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Gaddafi funding of Sarkozy election campaign: the proof

April 28, 2012 | By Fabrice Arfi and Karl Laske

Mediapart can reveal compelling new evidence that President Nicolas Sarkozy's successful 2007 election campaign was partly funded by former Libyan dictator Muammar Gaddafi. A document signed by a senior figure in Libya in 2006 and recently obtained by Mediapart states that the regime approved a payment of 50 million euros to back Sarkozy's campaign, following a meeting with one of his most trusted political allies. The explosive revelation is certain to fuel calls for a full-scale enquiry into the funding of the president's last election campaign. Fabrice Arfi and Karl Laske report.

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Mediapart can reveal compelling new evidence that President Nicolas Sarkozy's successful 2007 election campaign was partly funded by former Libyan dictator Muammar Gaddafi. An official document written by a senior figure in Libya in 2006 and recently obtained by Mediapart states that the regime approved payment of 50 million euros to back Sarkozy's campaign.

In March this website revealed details of a document compiled by a French expert on terrorism outlining an operation in which the Tripoli regime apparently funnelled 50 million euros towards the current president's campaign. At the time this report was angrily denied by President Sarkozy.

The letter now in Mediapart's possession, which is reproduced and translated below, contains proof that the Libyans did indeed agree to provide financial support. This document, which managed to survive the bombing of Libya during last year's bloody overthrow of Colonel Gaddafi, is signed by the then head of Libya's foreign intelligence agency Moussa Koussa.


The following is a translation of the letter:

The Glorious People's Libyan Arab Jamahiriya

“No democracy without a people's conference”

Date : 10. 12. 2006

Corresponding to : 10. 12. 1375

N° 1917 68 P

Foreign intelligence service

Brother/ President, Libyan African Investment Portfolio

Peace be with you

With reference to the instructions given by the liaison office of the General People's Committee concerning the approval of support for the electoral campaign of the candidate Monsieur Nicolas Sarkozy for the presidential elections, to the sum of fifty million euros.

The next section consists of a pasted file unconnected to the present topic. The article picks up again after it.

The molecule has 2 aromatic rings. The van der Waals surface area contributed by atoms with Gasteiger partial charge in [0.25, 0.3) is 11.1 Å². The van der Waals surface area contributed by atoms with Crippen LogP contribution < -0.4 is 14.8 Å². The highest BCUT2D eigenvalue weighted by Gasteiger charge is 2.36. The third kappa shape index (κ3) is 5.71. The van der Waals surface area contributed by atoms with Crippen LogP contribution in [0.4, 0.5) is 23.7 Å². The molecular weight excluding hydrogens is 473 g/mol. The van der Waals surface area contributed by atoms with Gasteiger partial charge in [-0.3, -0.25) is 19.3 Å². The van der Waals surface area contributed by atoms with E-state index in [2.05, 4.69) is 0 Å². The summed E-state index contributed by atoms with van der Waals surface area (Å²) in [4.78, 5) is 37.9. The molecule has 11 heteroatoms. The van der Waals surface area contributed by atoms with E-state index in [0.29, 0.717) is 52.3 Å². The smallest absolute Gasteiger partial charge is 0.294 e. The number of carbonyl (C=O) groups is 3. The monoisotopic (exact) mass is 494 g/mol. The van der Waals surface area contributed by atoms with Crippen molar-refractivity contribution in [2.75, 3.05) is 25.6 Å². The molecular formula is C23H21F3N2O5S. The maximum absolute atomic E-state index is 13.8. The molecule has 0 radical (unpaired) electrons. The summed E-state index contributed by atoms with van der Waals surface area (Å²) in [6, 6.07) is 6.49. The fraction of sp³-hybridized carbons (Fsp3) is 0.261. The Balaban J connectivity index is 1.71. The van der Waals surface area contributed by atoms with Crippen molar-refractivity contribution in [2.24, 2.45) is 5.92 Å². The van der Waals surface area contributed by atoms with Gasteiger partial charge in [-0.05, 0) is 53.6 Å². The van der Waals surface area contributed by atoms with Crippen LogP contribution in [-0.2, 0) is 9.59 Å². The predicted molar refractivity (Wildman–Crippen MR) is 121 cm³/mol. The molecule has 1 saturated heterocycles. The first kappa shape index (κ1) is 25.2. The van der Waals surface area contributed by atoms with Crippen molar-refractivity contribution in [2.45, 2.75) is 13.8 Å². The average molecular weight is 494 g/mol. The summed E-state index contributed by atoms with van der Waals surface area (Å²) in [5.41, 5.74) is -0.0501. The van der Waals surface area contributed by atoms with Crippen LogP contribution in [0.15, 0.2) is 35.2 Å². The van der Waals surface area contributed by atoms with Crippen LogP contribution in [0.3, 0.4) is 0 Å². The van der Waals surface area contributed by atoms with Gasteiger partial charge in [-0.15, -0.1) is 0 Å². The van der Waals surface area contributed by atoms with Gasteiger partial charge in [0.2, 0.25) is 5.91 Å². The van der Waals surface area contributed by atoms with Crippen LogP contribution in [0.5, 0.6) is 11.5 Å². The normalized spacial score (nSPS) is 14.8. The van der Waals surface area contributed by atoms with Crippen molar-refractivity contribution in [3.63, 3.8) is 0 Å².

We confirm to you the agreement in principle as to the subject cited above, having taken note of the minutes of the meeting held on 6.10.2006 at which were present from our side the director of Libyan intelligence services and the president of the Libyan African Investment Portfolio, and from the French side Monsieur Brice Hortefeux and Monsieur Ziad Takieddine, and during the course of which an agreement was concluded to determine the amount and method of payment.

Peace be with you, and the mercy of God and his blessings...

Moussa Imuhamad  Koussa

Head of the Foreign Intelligence Service


Dated December 10th 2006, the letter says that the regime has agreed to “support the electoral campaign” of Nicolas Sarkozy for the 2007 presidential elections, and for the “sum of fifty million euros”. The letter also states that an agreement on “the amount and method of payment” had been reached at a meeting two months earlier involving Brice Hortefeux, a close ally of Nicolas Sarkozy and then minister for local government. This meeting was said to be in the presence of businessman Ziad Takieddine, who in 2005 had introduced the then interior minister Sarkozy and a key Sarkozy ally Claude Guéant – the current interior minister – to insiders in the Libyan regime.

For the Libyans, Gaddafi's chief of staff, Bashir Saleh, then president of the Libyan African Portfolio (LAP), one of the main investment arms of the regime, was in charge of supervising the payments.

Takieddine, a Franco-Lebanese businessmen currently implicated in an ongoing judicial investigation into suspected illegal political funding via commissions paid in French weapons sales abroad, told Mediapart in an interview that he was not present at the meeting indicated in the letter. However, in the interview on April 27th he said: “But it could certainly have taken place. Your document reflects an agreement signed by Moussa Koussa to support Nicolas Sarkozy's presidential campaign in 2007, and Brice Hortefeux was in fact there at that date, as at other times, that is certain. Monsieur Moussa Koussa and the other people named were indeed the intermediaries with France.”

Takieddine added:“This document proves that we are witnessing an affair of state, whether those 50 million euros were paid or not. The enquiry will be difficult because many of those involved were killed in the war in Libya, but already it is an important thing to make this document public.”

The evidence Mediapart publishes here confirms claims made by both Muammar Gaddafi and his son, Saïf al-Islam, plus the former head of the country's secret services Abdallah Senoussi, in Libya last year. Just two days before the NATO military intervention in Libya in March 2011, Saïf al-Islam made specific accusations in an interview with television channel Euronews.

Asked his opinion of President Sarkozy he answered: “Sarkozy must first give back the money he took from Libya to finance his electoral campaign. We funded it and we have all the details and are ready to reveal everything. The first thing we want this clown to do is to give the money back to the Libyan people. He was given assistance so that he could help them. But he’s disappointed us. Give us back our money. We have all the bank details and documents for the transfer operations and we will make everything public soon.”